Reminder: Sabrient is available to chat with Members, comments are found below each post.

Courtesy of David Brown, Sabrient Systems and Gradient Analytics

Yesterday, the market continued its winning ways for the fifth consecutive day.  The S&P 500 closed within 1% of its all-time high, and the DJI was even closer to its all-time high.  Healthcare, Energy and Technology led the sectors while Financials, Telecom, and Utilities finished slightly in the red.  All three sectors in the red are typically flight-to-safety stocks, so despite lower than average volume, the market appears poised to make new highs.

Mid-cap Growth led the style/caps last week, up 2.87%, and Small-cap Growth trailed, up 2.22%. This week will bring well over 100 S&P 500 stocks reporting their March quarter earn...



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OpTrader

Swing trading portfolio - Week of April 21st, 2014

Reminder: OpTrader is available to chat with Members, comments are found below each post.

This post is for all our live virtual trade ideas and daily comments. Please click on "comments" below to follow our live discussion. All of our current  trades are listed in the spreadsheet below, with entry price (1/2 in and All in), and exit prices (1/3 out, 2/3 out, and All out).

We also indicate our stop, which is most of the time the "5 day moving average". All trades, unless indicated, are front-month ATM options. 

Please feel free to participate in the discussion and ask any questions you might have about this virtual portfolio, by clicking on the "comments" link right below.

To learn more about the swing trading virtual portfolio (strategy, performance, FAQ, etc.), please click here...



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Stock World Weekly

Stock World Weekly

Newsletter writers are available to chat with Members regarding topics presented in SWW, comments are found below each post.

Here's this week's Stock World Weekly. Click here and sign in with your PSW user name and password, or sign up for a free trial.

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Digital Currencies

Facebook Takes Life Seriously and Moves To Create Its Own Virtual Currency, Increases UltraCoin Valuation Significantly

Courtesy of ZeroHedge. View original post here.

Submitted by Reggie Middleton.

The Financial Times reports:

[Facebook] The social network is only weeks away from obtaining regulatory approval in Ireland for a service that would allow its users to store money on Facebook and use it to pay and exchange money with others, according to several people involved in the process. 

The authorisation from Ireland’s central bank to become an “e-money” institution would allow ...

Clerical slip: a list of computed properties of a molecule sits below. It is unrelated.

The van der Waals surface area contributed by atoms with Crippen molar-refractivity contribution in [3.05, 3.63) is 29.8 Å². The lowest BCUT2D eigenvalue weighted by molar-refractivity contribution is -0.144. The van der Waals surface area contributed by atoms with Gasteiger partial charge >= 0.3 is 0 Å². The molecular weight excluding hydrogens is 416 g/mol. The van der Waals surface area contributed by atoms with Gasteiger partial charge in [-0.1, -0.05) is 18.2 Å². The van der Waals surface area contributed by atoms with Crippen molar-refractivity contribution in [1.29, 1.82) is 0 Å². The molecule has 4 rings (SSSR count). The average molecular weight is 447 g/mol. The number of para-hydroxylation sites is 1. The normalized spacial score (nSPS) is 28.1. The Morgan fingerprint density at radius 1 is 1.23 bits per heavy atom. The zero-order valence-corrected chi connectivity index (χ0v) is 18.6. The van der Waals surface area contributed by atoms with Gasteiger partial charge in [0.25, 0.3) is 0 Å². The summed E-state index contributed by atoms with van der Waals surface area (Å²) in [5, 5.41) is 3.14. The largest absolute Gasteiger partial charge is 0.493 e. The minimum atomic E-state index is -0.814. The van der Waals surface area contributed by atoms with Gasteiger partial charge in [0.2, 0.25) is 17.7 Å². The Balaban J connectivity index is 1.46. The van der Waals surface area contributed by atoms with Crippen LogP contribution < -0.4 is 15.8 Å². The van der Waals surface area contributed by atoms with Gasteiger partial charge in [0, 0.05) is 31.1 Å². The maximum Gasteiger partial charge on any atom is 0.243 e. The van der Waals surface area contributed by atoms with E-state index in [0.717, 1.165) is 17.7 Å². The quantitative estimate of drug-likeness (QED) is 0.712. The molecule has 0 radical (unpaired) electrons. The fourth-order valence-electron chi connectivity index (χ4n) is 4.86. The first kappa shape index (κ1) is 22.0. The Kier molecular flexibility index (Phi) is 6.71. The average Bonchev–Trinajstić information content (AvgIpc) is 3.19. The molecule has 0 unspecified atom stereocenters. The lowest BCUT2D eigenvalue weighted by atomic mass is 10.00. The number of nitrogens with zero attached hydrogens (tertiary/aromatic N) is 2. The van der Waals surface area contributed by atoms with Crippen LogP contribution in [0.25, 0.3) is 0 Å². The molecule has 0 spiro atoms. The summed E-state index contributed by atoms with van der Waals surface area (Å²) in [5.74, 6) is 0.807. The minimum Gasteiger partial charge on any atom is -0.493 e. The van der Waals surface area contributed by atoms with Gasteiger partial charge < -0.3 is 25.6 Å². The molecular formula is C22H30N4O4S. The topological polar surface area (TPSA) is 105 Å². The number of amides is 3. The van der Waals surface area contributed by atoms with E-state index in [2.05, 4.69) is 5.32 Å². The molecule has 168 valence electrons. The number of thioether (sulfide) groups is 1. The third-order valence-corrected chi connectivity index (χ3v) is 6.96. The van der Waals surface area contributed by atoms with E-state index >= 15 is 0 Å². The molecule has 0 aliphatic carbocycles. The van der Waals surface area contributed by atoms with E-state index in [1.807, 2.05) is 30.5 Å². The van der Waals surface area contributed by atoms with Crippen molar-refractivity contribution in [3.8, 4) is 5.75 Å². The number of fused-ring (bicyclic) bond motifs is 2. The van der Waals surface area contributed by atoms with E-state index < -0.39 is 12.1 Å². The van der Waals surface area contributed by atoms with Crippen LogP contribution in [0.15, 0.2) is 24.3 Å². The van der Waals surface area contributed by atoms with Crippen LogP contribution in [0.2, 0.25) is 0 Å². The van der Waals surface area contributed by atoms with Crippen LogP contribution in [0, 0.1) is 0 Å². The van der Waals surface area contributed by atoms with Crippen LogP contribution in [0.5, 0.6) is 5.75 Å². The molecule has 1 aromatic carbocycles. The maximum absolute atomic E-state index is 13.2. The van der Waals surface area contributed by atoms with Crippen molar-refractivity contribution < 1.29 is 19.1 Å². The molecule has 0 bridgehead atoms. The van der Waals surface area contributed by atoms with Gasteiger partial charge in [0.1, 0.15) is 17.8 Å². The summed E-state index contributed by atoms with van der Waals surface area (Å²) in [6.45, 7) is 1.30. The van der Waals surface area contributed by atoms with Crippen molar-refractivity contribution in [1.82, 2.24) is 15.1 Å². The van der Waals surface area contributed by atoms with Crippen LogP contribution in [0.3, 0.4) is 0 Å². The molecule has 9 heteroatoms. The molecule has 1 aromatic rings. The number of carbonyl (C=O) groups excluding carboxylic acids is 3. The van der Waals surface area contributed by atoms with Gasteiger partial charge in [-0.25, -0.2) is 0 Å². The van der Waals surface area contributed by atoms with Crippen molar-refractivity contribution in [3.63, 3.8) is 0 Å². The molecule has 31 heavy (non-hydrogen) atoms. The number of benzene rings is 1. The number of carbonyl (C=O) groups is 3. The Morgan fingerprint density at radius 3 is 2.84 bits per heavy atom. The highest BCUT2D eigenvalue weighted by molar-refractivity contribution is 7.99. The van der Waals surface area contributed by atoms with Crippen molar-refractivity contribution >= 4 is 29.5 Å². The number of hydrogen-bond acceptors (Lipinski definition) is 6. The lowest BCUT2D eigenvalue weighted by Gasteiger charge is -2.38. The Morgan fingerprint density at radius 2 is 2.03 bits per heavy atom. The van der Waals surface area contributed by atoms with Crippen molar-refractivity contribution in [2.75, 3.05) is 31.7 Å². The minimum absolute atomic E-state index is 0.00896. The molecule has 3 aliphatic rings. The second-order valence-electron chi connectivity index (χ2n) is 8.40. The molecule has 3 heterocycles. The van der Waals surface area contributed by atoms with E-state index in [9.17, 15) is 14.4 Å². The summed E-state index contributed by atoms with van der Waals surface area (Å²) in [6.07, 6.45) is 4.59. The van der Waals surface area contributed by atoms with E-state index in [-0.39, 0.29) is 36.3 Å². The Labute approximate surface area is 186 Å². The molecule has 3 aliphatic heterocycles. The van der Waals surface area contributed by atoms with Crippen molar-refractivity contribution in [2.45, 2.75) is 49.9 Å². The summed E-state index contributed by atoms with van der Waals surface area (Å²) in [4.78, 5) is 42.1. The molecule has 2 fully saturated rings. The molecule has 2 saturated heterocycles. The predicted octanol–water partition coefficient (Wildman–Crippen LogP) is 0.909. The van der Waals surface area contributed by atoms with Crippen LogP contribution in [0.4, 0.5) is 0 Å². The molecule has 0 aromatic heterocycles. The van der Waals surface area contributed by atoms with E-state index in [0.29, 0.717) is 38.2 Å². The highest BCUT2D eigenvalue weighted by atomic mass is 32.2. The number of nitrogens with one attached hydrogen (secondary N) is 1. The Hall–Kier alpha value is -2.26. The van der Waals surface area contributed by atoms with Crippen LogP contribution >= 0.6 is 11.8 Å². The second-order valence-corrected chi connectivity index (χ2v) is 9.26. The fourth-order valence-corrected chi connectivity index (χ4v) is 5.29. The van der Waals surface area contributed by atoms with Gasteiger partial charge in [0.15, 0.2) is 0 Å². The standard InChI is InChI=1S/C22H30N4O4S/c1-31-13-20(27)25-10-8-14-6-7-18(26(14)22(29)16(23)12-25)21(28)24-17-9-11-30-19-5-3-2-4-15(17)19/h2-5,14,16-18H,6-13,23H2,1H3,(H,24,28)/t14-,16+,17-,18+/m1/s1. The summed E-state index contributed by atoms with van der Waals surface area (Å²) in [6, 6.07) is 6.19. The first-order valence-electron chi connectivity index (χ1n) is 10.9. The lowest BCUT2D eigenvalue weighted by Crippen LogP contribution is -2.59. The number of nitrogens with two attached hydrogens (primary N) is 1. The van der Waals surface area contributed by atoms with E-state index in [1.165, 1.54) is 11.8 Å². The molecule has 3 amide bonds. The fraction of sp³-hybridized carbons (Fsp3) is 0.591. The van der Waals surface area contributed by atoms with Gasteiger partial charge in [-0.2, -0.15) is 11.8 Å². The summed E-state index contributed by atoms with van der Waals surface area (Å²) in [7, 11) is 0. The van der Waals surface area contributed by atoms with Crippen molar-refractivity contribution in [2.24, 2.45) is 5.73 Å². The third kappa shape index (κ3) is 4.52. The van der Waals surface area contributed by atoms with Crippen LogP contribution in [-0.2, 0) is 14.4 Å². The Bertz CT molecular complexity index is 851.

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Promotions

See Live Demo Of This Google-Like Trade Algorithm

I just wanted to be sure you saw this.  There’s a ‘live’ training webinar this Thursday, March 27th at Noon or 9:00 pm ET.

If GOOGLE, the NSA, and Steve Jobs all got together in a room with the task of building a tremendously accurate trading algorithm… it wouldn’t just be any ordinary system… it’d be the greatest trading algorithm in the world.

Well, I hate to break it to you though… they never got around to building it, but my friends at Market Tamer did.

Follow this link to register for their training webinar where they’ll demonstrate the tested and proven Algorithm powered by the same technological principles that have made GOOGLE the #1 search engine on the planet!

And get this…had you done nothing b...



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Pharmboy

Here We Go Again - Pharma & Biotechs 2014

Reminder: Pharmboy is available to chat with Members, comments are found below each post.

Ladies and Gentlemen, hobos and tramps,
Cross-eyed mosquitoes, and Bow-legged ants,
I come before you, To stand behind you,
To tell you something, I know nothing about.

And so the circus begins in Union Square, San Francisco for this weeks JP Morgan Healthcare Conference.  Will the momentum from 2013, which carried the S&P Spider Biotech ETF to all time highs, carry on in 2014?  The Biotech ETF beat the S&P by better than 3 points.

As I noted in my previous post, Biotechs Galore - IPOs and More, biotechs were rushing to IPOs so that venture capitalists could unwind their holdings (funds are usually 5-7 years), as well as take advantage of the opportune moment...